|I love good vampire romances. When I read one I enjoy, it’s like savoring a fine elegant meal, so I was intrigued to try Amanda Ashley’s Desire After Dark, a book by an author I’d never read before. As its title implies, the book is about vampires. Unlike a memorable dinner, however, the reading experience didn’t satisfy.
When women in Pear Blossom Creek with red hair started to disappear and subsequently ended up murdered, Victoria (Vicki) Cavendish begins to worry. Not only because she has red hair, but because she’s seen a dark, brooding stranger in town with at least two of the women who later disappeared. When he frequents the diner where she works, she wonders if she’s been singled out as the next victim.
Victoria is the killer’s next chosen victim, but the man in the diner isn’t the killer. Antonio Battista’s goal is to protect Vicki, as he tried to do with the missing women. Another failure is not acceptable, especially when his feelings for her grow beyond protector and protected.
Desire After Dark is apparently part of a series. Although I haven’t read the previous books, I followed along well enough. It did feel as though I’d missed something, but that something wasn’t vital to this story.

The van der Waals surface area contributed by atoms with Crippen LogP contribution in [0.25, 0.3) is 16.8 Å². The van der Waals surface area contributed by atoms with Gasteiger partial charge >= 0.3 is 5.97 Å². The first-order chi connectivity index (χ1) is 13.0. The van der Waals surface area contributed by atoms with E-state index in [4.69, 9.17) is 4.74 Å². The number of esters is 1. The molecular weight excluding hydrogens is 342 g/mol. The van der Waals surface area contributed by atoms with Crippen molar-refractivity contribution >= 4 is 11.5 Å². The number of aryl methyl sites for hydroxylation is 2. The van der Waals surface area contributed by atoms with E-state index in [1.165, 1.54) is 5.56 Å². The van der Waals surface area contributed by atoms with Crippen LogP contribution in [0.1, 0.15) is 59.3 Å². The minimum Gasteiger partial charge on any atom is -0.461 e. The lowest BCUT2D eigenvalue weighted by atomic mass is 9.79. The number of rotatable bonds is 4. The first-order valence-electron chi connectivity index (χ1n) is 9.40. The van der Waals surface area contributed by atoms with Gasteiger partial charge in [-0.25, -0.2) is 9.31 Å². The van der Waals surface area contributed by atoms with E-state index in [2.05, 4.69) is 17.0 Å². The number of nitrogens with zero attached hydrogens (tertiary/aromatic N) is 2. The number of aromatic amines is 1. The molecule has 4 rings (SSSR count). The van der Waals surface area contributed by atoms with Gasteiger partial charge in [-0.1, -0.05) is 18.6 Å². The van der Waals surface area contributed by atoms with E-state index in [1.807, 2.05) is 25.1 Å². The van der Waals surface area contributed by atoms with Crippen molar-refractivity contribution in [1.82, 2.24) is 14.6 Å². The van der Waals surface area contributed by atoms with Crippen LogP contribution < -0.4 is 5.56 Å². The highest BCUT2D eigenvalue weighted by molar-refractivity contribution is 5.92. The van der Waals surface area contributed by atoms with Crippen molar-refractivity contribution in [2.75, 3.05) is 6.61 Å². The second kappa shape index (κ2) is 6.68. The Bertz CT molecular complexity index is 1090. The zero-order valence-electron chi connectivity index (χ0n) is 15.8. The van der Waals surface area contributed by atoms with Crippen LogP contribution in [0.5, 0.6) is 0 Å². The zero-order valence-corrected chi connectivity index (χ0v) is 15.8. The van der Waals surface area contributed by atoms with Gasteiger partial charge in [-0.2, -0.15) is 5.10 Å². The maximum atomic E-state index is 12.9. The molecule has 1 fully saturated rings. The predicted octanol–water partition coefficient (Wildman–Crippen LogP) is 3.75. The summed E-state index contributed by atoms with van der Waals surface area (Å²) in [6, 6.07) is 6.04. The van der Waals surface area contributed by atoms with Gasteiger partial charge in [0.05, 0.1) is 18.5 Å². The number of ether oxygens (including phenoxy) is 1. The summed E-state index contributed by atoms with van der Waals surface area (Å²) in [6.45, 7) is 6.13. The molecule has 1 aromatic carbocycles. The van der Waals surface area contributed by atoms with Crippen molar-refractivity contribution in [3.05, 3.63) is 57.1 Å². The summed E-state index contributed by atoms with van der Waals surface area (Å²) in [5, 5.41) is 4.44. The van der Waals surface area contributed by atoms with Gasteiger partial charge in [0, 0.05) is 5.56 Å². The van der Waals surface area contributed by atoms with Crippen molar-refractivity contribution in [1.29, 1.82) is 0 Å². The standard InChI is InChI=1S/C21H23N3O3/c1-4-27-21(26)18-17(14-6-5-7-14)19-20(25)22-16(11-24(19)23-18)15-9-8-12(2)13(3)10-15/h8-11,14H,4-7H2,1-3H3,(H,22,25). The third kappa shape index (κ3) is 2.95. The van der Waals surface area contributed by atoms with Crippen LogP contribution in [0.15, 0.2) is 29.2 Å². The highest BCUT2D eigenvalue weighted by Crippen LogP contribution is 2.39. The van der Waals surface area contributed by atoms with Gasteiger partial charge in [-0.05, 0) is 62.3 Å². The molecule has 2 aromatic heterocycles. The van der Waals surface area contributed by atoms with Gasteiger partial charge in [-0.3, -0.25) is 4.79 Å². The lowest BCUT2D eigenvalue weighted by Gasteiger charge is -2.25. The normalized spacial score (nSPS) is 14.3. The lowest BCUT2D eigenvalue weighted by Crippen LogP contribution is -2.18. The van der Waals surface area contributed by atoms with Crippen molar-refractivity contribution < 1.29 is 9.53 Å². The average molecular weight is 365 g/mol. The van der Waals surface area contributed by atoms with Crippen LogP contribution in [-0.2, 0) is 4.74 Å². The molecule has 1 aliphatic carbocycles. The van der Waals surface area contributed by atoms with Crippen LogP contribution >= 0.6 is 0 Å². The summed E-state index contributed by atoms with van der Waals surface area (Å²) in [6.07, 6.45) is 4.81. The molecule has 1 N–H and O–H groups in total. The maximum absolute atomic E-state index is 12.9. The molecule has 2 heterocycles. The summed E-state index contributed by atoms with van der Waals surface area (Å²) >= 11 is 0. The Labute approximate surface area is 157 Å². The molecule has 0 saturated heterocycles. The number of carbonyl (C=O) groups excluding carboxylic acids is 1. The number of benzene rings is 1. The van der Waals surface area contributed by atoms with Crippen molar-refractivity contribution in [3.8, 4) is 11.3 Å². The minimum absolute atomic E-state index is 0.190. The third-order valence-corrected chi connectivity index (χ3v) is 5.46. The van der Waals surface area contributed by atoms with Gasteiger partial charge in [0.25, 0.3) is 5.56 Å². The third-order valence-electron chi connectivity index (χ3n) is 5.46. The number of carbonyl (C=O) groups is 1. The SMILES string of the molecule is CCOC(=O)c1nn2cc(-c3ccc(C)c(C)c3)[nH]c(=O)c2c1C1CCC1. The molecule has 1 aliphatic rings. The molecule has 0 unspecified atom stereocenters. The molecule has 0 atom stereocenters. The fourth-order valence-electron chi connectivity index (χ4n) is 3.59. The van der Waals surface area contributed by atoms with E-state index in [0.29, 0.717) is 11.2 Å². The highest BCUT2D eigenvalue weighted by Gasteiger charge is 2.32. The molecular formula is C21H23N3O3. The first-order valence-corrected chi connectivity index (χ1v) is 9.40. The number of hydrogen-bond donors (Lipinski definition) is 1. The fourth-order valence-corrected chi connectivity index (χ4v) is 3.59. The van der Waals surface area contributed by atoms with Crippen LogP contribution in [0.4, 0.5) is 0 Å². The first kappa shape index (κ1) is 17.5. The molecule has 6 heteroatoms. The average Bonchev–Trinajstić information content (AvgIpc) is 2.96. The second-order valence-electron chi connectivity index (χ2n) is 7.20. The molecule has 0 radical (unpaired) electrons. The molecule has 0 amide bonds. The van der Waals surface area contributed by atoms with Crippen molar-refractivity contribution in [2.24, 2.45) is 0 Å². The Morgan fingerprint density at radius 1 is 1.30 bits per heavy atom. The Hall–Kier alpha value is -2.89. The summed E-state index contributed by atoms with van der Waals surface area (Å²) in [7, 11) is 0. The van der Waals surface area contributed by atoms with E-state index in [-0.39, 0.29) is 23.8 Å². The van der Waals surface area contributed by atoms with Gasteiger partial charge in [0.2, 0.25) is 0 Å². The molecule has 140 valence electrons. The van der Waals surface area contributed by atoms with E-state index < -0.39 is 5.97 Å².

Unfortunately, characterization didn’t seem vital to the story, either. For instance, it was difficult to discern the differences between the heroine and her best friend. When two characters are so similar they could be interchangeable, you know there’s a problem.
Then there’s Antonio, who makes jarring statements. Take this one, for example:
“You misunderstand me,” he said. “I am not asking for your virginity. I am only saying that I want to get to know you better, to spend time with you, to stay here, with you, for as long as you will let me.”
Antonio may be six hundred years old, but speeches like this still struck me as stiff and archaic.
Added to this are descriptions of Victoria’s actions, such as, “After parking the car, she picked up the newspaper and carried it into the house. Dropping it on the kitchen table, she fixed herself a bowl of cereal and some toast and then sat down to read the paper.” And: “She poured her breakfast down the garbage disposal, changed into a pair of jeans and a T-shirt, and went into the den to clean the aquarium.” Description is one thing, but the continual excess information about mundane activities made the story slip into tedium at times.
Desire After Dark includes some interesting ideas, and Ashley’s writing shows potential. Next time, I hope she’ll write about characters I can care about.